A School District Pulled ‘To Kill A Mockingbird’ From The Curriculum Because It’s ‘Uncomfortable’

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To Kill a Mockingbird is a Pulitzer Prize-winning book, one that is taught in school districts around the country for its powerful depiction of racism in small-town Alabama.

While the Harper Lee novel has topped banned book lists since its inception 57 years ago, one Mississippi school district is making headlines this week for its reasoning behind banning the classic from the 8th grade reading list.

“There were some complaints about it,” Kenny Holloway, vice president of the Biloxi School Board, told the Biloxi Sun Herald. “There is some language in the book that makes people uncomfortable, and we can teach the same lesson with other books.”

While the book remains in Biloxi school district libraries, it will not make the reading list this year.

A ban of this nature is often enough to prompt headlines, but it is the use of the word “uncomfortable” that is catapulting this story into the national news. Twitter users are rightly pointing out that it is because the subject matter and language is uncomfortable that it so badly needs to be taught.

Pulling this book makes me uncomfortable.

— Chance Wood (@chancewood) October 13, 2017

THATS THE POINT OF THE FUCKING BOOK https://t.co/NACw6AS05m

— Atticus Goldfinch (@AtticusGF) October 13, 2017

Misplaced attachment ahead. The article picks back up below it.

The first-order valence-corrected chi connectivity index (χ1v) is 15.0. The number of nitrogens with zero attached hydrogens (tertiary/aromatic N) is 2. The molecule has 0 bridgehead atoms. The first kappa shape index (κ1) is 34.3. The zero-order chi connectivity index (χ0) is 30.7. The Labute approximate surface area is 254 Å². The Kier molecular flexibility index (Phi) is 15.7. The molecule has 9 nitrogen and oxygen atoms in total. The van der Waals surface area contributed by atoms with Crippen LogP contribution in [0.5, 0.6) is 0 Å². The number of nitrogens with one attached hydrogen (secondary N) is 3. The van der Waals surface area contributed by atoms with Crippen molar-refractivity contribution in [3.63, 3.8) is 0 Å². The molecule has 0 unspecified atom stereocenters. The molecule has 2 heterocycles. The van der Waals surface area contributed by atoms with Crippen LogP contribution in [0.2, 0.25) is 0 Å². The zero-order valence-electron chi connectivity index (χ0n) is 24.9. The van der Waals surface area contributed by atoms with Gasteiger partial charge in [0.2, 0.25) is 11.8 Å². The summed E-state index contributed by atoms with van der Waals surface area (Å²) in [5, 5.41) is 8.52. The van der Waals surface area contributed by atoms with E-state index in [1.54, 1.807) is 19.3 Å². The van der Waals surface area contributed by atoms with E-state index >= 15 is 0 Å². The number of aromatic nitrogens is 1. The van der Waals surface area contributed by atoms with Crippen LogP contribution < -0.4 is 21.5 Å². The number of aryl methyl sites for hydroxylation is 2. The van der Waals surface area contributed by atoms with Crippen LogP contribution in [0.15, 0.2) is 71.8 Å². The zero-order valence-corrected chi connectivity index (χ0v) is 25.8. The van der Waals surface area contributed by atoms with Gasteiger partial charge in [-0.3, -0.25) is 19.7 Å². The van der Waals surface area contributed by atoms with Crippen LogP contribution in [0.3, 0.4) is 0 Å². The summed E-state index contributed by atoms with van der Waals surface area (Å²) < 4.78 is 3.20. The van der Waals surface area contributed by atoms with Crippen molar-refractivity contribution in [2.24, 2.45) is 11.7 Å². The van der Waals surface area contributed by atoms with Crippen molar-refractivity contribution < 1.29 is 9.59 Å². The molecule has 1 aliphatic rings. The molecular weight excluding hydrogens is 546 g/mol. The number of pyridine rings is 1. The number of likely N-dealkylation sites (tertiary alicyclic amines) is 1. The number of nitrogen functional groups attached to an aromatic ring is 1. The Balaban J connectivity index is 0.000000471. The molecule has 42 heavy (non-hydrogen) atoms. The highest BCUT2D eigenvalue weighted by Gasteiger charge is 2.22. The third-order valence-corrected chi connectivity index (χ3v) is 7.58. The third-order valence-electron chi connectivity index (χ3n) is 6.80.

“America, you have a race problem you need to learn how to deal with and talk abo—“
“NO WE DONT LALALALALALA I CANT HEAR YOU BLACK PEOPLE DONT EXIST LALALALALALA” https://t.co/4mNr83G5Jy

— Jonathan H. GRAVE 👻 (@jongraywb) October 14, 2017

Well it makes me uncomfortable that Mississippi has laws making it illegal to take down confederate statues. Can we get those removed too? https://t.co/vJS37248CN

— Clint Smith (@ClintSmithIII) October 14, 2017

As Mashable points out, Lee wrote a letter to a school district who banned her early draft of the book back in 1966, and its message still stands today.

“Surely it is plain to the simplest intelligence that To Kill a Mockingbird spells out in words of seldom more than two syllables a code of honor and conduct, Christian in its ethic, that is the heritage of all Southerners. To hear that the novel is ‘immoral’ has made me count the years between now and 1984, for I have yet to come across a better example of doublethink.”

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